From Wikipedia, the free encyclopedia
Jump to navigation Jump to search
Map showing the location of Yaroun within Lebanon
Map showing the location of Yaroun within Lebanon
Location within Lebanon
Coordinates: 33°05′N 35°25′E / 33.083°N 35.417°E / 33.083; 35.417Coordinates: 33°05′N 35°25′E / 33.083°N 35.417°E / 33.083; 35.417
Grid position 189/276 PAL
Country  Lebanon
Governorate Nabatieh Governorate
District Bint Jbeil District
Highest elevation 800 m (2,600 ft)
Lowest elevation 750 m (2,460 ft)
Time zone EET (UTC+2)
 • Summer (DST) EEST (UTC+3)
Dialing code +961

Yaroun (also spelled Yarun and in Arabic يارون)[1] is a Lebanese village located in the Caza of Bint Jbeil in the Nabatiye Governorate in Lebanon.


Yaroun occupies a hill with elevation ranging from 750 to 900 meters above sea level. The main agricultural products of Yaroun are olives, wheat, and tobacco.

Yaroun lies on the border with Israel. It overlooks Saliha and Kafr Bir'im in the Israeli part of the border.


In 1596, it was named as a village, Yarun an-Nasara, in the Ottoman nahiya (subdistrict) of Tibnin under the liwa' (district) of Safad, with a population of 37 Muslim households and 20 Muslim bachelors, and 39 Christian households and 11 Christian bachelors. The villagers paid taxes on a number of crops, such as wheat, barley, olive trees, vineyards, fruit trees, goats and beehives, in addition to "occasional revenues"; a total of 7,247 akçe.[2][3]

In 1674, western travellers saw remains of a monastery and church near by, with fragments from many columns,[4]

In 1781 Nasif al-Nassar was killed here by Jazzar Pasha when their two armies met.[5]

In 1838, Edward Robinson noted it as "a large village".[4] Ernest Renan visited Yaroun during his mission to Lebanon and described what he found in his book Mission de Phénicie (1865-1874). He found many antiquities at Yaroun.[6]

In 1881, the Palestine Exploration Fund's Survey of Western Palestine (SWP) described it: “A stone village, containing about 200 Metawileh and 200 Christians ; a Christian chapel in the village. The village is situated on the edge of a plain, with vineyards and arable land; to the west rises a basalt-top called el Burj, full of cisterns, and supposed to be the site of an ancient castle ; there are large stones strewn about ; there are three large birkets and many cisterns to supply water; one of the birkets is ruined."[7]

SWP also found here the remains of an ancient Church, with Greek inscriptions.[8]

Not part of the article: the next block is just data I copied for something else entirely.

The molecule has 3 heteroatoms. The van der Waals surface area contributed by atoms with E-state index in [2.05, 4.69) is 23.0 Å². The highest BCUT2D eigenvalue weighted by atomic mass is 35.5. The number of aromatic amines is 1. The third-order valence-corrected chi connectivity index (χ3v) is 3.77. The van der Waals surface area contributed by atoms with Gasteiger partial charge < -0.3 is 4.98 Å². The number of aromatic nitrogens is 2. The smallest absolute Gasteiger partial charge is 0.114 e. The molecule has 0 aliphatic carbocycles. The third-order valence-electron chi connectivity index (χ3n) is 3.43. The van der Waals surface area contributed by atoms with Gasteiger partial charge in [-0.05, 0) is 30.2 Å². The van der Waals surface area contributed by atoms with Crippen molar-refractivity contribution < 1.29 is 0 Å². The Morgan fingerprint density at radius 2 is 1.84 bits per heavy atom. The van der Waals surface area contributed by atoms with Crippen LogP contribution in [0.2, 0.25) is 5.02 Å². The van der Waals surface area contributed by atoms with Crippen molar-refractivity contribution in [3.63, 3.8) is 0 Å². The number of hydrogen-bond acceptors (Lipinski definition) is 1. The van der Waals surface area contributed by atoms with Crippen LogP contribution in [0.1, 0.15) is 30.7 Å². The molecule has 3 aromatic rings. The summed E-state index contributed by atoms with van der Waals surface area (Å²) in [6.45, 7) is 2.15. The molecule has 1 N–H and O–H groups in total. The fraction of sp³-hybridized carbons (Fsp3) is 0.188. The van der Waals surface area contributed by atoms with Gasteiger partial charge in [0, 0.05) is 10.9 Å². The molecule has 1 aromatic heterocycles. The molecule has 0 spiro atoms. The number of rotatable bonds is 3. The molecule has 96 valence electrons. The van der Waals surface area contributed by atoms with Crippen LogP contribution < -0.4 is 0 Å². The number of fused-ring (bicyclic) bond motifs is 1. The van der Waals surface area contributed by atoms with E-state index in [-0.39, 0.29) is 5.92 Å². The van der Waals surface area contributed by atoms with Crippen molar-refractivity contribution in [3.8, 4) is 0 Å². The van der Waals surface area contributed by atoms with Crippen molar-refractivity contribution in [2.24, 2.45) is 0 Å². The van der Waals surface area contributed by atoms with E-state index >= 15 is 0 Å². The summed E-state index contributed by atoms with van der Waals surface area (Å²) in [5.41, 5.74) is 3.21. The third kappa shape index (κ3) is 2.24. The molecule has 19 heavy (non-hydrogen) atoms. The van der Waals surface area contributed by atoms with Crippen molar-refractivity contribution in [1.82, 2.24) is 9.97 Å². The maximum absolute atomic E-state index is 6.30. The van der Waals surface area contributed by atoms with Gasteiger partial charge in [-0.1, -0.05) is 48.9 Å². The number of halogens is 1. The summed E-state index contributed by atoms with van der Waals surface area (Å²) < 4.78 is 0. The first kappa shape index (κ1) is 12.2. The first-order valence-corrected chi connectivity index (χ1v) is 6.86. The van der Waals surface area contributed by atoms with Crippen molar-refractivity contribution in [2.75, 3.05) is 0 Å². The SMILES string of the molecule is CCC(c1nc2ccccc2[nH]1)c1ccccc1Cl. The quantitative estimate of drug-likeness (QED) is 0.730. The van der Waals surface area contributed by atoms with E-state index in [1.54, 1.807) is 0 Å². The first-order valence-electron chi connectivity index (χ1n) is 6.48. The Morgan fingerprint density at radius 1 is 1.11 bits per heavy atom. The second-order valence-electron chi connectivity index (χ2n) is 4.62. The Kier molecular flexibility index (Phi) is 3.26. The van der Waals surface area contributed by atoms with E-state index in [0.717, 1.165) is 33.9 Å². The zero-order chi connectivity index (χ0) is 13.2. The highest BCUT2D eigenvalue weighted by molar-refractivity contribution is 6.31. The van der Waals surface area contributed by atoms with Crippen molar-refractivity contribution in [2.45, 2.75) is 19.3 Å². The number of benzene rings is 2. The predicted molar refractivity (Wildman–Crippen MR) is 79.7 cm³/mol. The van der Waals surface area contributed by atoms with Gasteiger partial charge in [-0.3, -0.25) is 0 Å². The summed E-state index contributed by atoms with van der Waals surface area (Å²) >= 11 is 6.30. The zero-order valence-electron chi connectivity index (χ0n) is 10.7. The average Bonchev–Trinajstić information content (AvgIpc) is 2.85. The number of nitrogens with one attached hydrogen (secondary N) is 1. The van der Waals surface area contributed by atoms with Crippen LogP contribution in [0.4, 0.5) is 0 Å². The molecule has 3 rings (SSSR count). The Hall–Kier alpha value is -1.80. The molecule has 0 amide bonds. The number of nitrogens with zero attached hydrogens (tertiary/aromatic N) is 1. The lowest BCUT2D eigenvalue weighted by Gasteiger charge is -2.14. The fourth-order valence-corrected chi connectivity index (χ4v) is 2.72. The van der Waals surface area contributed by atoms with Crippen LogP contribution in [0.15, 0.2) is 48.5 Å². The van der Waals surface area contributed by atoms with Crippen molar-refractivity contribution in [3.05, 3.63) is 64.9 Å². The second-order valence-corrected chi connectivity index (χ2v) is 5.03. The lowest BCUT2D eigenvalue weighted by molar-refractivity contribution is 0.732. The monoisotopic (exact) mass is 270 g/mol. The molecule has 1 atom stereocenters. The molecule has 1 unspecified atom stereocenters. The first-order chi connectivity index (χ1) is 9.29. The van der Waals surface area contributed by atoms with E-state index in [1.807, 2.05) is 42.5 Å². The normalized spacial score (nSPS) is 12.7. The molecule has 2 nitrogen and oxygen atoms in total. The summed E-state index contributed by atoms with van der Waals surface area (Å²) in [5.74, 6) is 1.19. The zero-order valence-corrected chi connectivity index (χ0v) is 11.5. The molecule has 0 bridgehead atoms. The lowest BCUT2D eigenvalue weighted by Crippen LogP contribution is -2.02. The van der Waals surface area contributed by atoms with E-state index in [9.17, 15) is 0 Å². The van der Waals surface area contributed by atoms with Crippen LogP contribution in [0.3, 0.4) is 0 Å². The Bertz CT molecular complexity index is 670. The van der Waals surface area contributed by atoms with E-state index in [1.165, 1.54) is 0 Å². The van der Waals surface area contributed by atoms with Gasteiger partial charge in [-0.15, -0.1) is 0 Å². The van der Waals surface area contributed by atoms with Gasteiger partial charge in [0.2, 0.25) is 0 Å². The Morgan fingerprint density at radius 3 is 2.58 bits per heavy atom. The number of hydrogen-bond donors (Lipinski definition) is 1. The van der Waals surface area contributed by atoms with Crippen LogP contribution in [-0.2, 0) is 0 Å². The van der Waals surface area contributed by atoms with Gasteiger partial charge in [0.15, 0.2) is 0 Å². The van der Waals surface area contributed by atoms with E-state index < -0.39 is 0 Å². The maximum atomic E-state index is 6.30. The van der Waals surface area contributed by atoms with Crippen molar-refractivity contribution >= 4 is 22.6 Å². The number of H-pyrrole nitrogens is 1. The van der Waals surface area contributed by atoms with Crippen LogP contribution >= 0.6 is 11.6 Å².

By 1945 the population was counted with Saliha and Maroun al-Ras, and totalled 1070 Muslims[9] with 11,735 dunams of land, according to an official land and population survey.[10] Of this, 7,401 dunams were allocated to cereals, 422 dunams were irrigated or used for orchards,[11] while 58 dunams were built-up (urban) area.[12]


Yaroun is divided between Shia Muslims and Catholic Christians.[citation needed]

Social Life[edit]

While the majority of Yarounis visit Yaroun for the summer, approximately 60% to 70% of Yarouni natives reside outside of Lebanon, many wars happened in South Area of Lebanon and the Economic development is weak therefore Many Young Yarounis choose to relocate to the Capital City Beirut to Continue their Higher Educations because of the lack of universities in the South and after that they choose to Immigrate to the USA, Canada, Or Europe and some of them settle in the Gulf, and they visit their families back in Yaroun to keep ties with their relatives and bear in mind that immigrants have an Economic Impact on their families (Money Transfers or Allowances), and this will help their Families to pay their expenses and to let them stay in Yaroun.[citation needed]

Modern era[edit]

In July 2006, Yaroun, like many other villages that string Lebanon's southern border, such as Ain Ebel, Debel, Qaouzah, and Rmaich, were caught by the 2006 Lebanon War between Hezbollah and the Israeli army.[13]

On the 23 July, Israeli strikes killed 5 civilians in Yaroun, the victims were aged between 6 months and 75 years old.[14]


  1. ^ From personal name, according to Palmer, 1881, p. 104
  2. ^ Hütteroth and Abdulfattah, 1977, p. 179.
  3. ^ Note that Rhode, 1979, p. 6 writes that the register that Hütteroth and Abdulfattah studied was not from 1595/6, but from 1548/9
  4. ^ a b Robinson and Smith, 1841, vol 3, p. 371
  5. ^ Blanford, 2011, pp. 12-13
  6. ^ Renan, 1864, pp. 680-2
  7. ^ Conder and Kitchener, 1881, SWP I, p. 203
  8. ^ Conder and Kitchener, 1881, SWP I, pp. 258-260
  9. ^ Department of Statistics, 1945, p. 11
  10. ^ Government of Palestine, Department of Statistics. Village Statistics, April, 1945. Quoted in Hadawi, 1970, p. 71
  11. ^ Government of Palestine, Department of Statistics. Village Statistics, April, 1945. Quoted in Hadawi, 1970, p. 121
  12. ^ Government of Palestine, Department of Statistics. Village Statistics, April, 1945. Quoted in Hadawi, 1970, p. 171
  13. ^ USATODAY.com - Archbishop tells church to stay in Lebanon: 'You'll make it'
  14. ^ HRW, 2007, pp. 109


External links[edit]